Braving the cold after spending many hours on the National Mall, an estimated 300,000 people lined the D.C. streets for the 56th inaugural parade Tuesday afternoon, a jubilant celebration of America’s newly installed president.

The parade began as the newly inaugurated president and the first lady emerged with Vice President Joe Biden and his wife, Jill, from the inaugural luncheon at the Capitol building.

During the luncheon, Senator Edward Kennedy (D-Mass.) was taken to the hospital, after suffering a seizure. He was later reported to be feeling well by The New York Times.

“I’d be lying to you if I did not say, right now a part of me is with him, and I think that’s true for all of us,” Obama said, according to The New York Times.

Despite somewhat solemn demeanors, both the president and vice president waved to cheering crowds as they entered the motorcades that drove them to the White House.

After emerging from the motorcade at around 4 p.m., the Obama and Biden families walked several blocks to the White House amid frenzied cheers from 300,000 parade onlookers, according to the USA Today.

Since Thomas Jefferson’s second inauguration, the inaugural parade has followed Pennsylvania Avenue from the Capitol Building to the White House. The 2009 event was no exception, with more than 15,000 people, 240 horses and dozens of marching bands, according to The Herald. More than 90 groups were chosen out of 1,400 applications for a spot in the parade – among those selected were The George Washington University, which presented a float, and the Howard University Showtime Marching Band.

Jaime Steinhardt (COL ’12) described the atmosphere of the event as an emotional experience.

“Everyone was clapping the whole time. Everyone was crying,” Steinhardt said. “It was complete contentment.”

In some cases, though, the large crowd prevented onlookers from reaching the parade route. According to the Associated Press, the parade route began to reach capacity around noon and police began to close off public entrances. The Secret Service, according to AP, had planned for 300,000 to 350,000 parade onlookers.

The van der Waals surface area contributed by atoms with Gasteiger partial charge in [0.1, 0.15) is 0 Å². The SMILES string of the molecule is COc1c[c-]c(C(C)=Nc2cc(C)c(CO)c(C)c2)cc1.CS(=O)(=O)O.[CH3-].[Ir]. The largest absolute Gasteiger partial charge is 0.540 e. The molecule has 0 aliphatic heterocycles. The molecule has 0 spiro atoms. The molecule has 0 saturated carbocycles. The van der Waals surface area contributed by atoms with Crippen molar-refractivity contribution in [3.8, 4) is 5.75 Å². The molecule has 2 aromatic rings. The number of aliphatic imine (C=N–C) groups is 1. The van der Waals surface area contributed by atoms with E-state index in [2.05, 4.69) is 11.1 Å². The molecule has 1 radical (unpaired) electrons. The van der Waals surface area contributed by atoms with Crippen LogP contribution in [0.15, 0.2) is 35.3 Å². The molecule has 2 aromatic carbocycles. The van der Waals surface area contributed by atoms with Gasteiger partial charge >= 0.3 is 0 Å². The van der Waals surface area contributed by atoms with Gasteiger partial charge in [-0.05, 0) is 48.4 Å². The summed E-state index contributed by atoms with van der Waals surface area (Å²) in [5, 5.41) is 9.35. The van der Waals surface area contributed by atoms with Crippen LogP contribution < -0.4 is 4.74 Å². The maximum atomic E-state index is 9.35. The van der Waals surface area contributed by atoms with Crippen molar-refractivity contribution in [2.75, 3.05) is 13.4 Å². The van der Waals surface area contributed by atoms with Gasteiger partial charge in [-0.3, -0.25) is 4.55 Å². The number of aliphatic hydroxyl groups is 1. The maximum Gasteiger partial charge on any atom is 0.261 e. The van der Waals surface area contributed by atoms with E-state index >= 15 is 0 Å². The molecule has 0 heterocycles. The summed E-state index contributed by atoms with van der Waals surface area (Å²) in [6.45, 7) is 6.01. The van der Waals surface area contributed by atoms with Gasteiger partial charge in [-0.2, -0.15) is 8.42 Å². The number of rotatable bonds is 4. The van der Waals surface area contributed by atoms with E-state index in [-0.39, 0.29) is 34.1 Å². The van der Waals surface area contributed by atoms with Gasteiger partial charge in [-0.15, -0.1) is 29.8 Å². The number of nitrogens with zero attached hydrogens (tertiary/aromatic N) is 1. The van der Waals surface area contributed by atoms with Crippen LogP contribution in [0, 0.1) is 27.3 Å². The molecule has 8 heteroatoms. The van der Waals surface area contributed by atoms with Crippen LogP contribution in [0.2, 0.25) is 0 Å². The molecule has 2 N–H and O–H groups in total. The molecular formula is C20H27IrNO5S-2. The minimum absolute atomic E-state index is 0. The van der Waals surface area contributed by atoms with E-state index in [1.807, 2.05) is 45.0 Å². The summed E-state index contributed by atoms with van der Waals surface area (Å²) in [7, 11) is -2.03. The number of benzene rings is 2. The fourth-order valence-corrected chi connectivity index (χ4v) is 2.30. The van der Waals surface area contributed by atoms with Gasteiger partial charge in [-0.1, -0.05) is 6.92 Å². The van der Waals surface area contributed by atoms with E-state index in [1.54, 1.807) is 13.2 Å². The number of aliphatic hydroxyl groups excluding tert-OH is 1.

Eirene O’Connor (COL ’12) was able to avoid the mass crowd by watching from a nearby building. She attended an inaugural party at a law firm overlooking the parade route.

O’Connor said it was still exhilarating to be a witness to the parade.

“The moment that was almost more exciting than seeing [the Obamas] outside the car for those brief seconds, was seeing their car go by and being able to make out Barack’s face in one window and his daughters [faces] in the other,” O’Connor said.

As Obama entered the White House for the first time as president, he proceeded to the reviewing stand, a heated, glass enclosure built in front of the White House offering seating and a good view of the parade route for himself, the vice president, their families, staff and friends. There, President Obama, his family and guests watched the remainder of the parade.

The presidential procession was followed by performances from the marching band of President Obama’s alma mater, Punahou School in Honolulu, Hawaii and The Whitney M. Young Magnet High School Navy Junior Reserves Officer Training Cors, the first lady’s high school.

The one-and-a-half mile parade route also featured performances by the Howard University Marching Band, the Jesse White Tumbling Team and the Delaware State University Marching Band, as well as a number of floats including one for the state of Illinois and another for the state of Delaware – the home states of the president and vice president.

Given the limited space and large crowds on the Mall Tuesday, many onlookers were forced to choose between watching the swearing-in ceremony and the inaugural parade. Around 11 a.m., an announcement was made on the Mall that the parade route had already reached its maximum occupancy, and that further access would be denied.

Nick Shaker (COL ’12) had initially wanted to attend the ceremony but found himself at the entrance for the parade route instead.

“I arrived at about 2:30 in the morning, and there were about 200 people there,” Shaker said.

Check out The Hoya’s city blog, Outside the Gates, for more Inauguration recaps and student experiences.

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